Inflammatory hepatic adenoma

Inflammatory hepatic adenomas are a genetic and pathological subtype of hepatic adenoma. Their appearance and prognosis is different than other subtypes and has the highest incidence of hemorrhage amongst hepatic adenoma subtypes.

Most common subtype of hepatic adenoma (40-50%). Occur most commonly in women with oral contraceptive pill (OCP) usage.

Fever, leukocytosis, elevated CRP, and elevated liver function tests (LFTs) are compatible with an inflammatory hepatic adenoma.

  • T1: isointense or mildly hyperintense relative to liver
  • T1 C+ (Gd): ​marked arterial enhancement that fades in the portal venous phase and delayed phase
  • IP/OP: no hypointensity on the out-of-phase sequence
  • T2
    • ​usually hyperintense
    • an atoll sign may be seen: peripheral rim of high T2 signal intensity with the center of the lesion appearing isointense to the background liver; this is considered a characteristic sign

Inflammatory hepatic adenomas have a higher risk of bleeding than other subtypes (hemorrhage occurs in ~30% of this subtype). Adenomas larger than 5 cm are also at increased risk of hemorrhage.

If imaging shows an inflammatory hepatic adenoma subtype, then patients usually stop OCPs and the lesion regresses.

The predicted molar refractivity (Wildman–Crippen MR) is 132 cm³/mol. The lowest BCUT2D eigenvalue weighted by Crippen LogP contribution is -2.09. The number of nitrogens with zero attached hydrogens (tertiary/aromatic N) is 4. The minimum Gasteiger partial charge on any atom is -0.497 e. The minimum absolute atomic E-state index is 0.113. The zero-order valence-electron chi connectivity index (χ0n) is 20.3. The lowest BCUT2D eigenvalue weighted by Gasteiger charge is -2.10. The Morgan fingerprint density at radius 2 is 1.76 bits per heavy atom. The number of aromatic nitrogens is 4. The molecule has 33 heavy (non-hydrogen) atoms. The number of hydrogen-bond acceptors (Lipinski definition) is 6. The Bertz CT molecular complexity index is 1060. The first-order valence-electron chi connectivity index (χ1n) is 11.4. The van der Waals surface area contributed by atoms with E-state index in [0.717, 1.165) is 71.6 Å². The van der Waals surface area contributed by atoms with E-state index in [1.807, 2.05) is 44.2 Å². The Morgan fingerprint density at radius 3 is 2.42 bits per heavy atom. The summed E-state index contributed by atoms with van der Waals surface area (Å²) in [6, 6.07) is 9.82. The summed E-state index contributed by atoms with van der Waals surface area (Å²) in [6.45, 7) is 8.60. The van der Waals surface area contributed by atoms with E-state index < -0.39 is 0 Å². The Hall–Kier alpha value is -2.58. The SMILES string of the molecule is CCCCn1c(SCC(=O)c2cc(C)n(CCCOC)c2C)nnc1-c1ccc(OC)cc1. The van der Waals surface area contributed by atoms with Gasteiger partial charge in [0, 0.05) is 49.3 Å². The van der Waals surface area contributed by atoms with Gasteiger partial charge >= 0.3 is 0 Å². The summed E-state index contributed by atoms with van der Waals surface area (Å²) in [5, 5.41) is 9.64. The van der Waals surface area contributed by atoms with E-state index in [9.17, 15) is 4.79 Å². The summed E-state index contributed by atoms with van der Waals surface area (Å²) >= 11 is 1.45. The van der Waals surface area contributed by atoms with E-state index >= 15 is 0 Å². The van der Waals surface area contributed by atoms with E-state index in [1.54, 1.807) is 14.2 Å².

If it does not regress, then one treatment pathway suggests:

  • ≥5 cm: resection
  • <5 cm: biopsy

Tissue diagnosis then confirms or changes the adenoma subtype. If inflammatory pathologic subtype, then:

  • clinical and imaging follow up of any remaining adenomas until menopause
  • resection or thermal ablation of enlarging adenomas that grow ≥5 cm

There is a very small risk that a hepatic adenoma may develop into a hepatocellular carcinoma (HCC).

Hepatobiliary pathology
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Article information

rID: 35196
Synonyms or Alternate Spellings:
  • Inflammatory hepatic adenomas
  • Inflammatory hepatocellular adenoma
  • Telangiectatic focal nodular hyperplasia
  • Hepatocellular adenoma - inflammatory type

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